SAN ANTONIO -- As Texas educators continue on finding safe ways to reopen this fall, The Winston School San Antonio found a solution they believe has and will continue to work best for their students in to the new school year.
What You Need To Know
- Private school near the Medical Center just completed a four-week summer school program
- Included face-to-face instruction with 65 students of all grade levels attending
- Temperature checks at the entrance, masks required at all times
- No students reported COVID-19 symptoms
The private school near the Medical Center just completed a four-week summer school program. Classes were held on campus and included face-to-face instruction with 65 students of all grade levels attending.
"There was a temperature check at the [front entrance] and hand sanitizer when you walked through the door. Then you were supposed to keep your masks on the entire time, which is what we did," said Myranda Calloway, an incoming high school student.
Calloway says staff and students wore face masks and desk were separated six feet apart. Her mom Tracy Calloway felt comfortable sending her daughter school knowing how clean the facility was kept while classes were ongoing.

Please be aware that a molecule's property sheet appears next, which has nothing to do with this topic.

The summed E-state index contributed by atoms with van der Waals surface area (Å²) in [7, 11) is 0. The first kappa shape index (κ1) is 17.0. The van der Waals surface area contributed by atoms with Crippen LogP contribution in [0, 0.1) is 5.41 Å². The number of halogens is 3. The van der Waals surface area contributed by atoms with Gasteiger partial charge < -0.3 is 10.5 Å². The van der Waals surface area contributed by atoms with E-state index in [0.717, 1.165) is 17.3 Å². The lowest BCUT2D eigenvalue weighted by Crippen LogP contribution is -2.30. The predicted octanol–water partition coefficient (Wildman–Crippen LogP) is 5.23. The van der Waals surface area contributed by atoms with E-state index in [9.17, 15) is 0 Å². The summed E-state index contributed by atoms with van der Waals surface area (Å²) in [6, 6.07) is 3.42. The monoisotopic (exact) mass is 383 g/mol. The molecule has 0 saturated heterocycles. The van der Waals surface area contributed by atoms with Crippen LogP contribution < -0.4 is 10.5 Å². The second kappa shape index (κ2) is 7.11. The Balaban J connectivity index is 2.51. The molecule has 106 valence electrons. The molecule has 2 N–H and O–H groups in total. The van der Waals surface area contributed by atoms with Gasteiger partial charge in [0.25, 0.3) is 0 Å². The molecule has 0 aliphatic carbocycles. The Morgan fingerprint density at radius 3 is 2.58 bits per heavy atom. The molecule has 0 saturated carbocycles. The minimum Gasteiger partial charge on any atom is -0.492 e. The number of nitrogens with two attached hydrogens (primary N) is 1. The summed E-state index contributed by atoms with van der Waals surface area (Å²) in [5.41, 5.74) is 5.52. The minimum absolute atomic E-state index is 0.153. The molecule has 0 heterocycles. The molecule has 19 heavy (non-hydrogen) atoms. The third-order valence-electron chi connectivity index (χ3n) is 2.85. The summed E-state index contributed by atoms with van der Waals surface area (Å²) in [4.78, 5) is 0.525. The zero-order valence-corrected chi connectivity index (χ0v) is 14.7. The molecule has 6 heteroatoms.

"I thought about before we sent her. I made sure I felt comfortable with their plans and that she was going to be comfortable wearing a mask and be separated by space in the classroom," said Tracy Calloway.
The school's headmaster Dr. Charles Karulak says they followed guidelines from the Centers for Disease Control. His team also consulted with Metropolitan Health District and Texas Department of State Health Services when planning.
"During that whole four-week period, we had no incidents," said Karulak.
He deemed the program a success and said no one from the school presented COVID-19 symptoms after.
"What we wanted to do was to do the summer program and then replicate that model for when school started," he said.
Seeing how successful summer school was, Karulak planned to have in-person classes when school started on August 17. However, in following recent local public health orders, the school will have to wait and reach their 200 students virtually the first three weeks.
"Because we work with kids with learning differences or disabilities, our particular population does much better face-to-face," Karulak said.
He hopes students can return to campus after Labor Day, however that decision is still up in the air.
"I just want to come back to school," said Myranda Halloway.
For families and their students concerned about returning, Karulak says the school will offer a long-term virtual option too.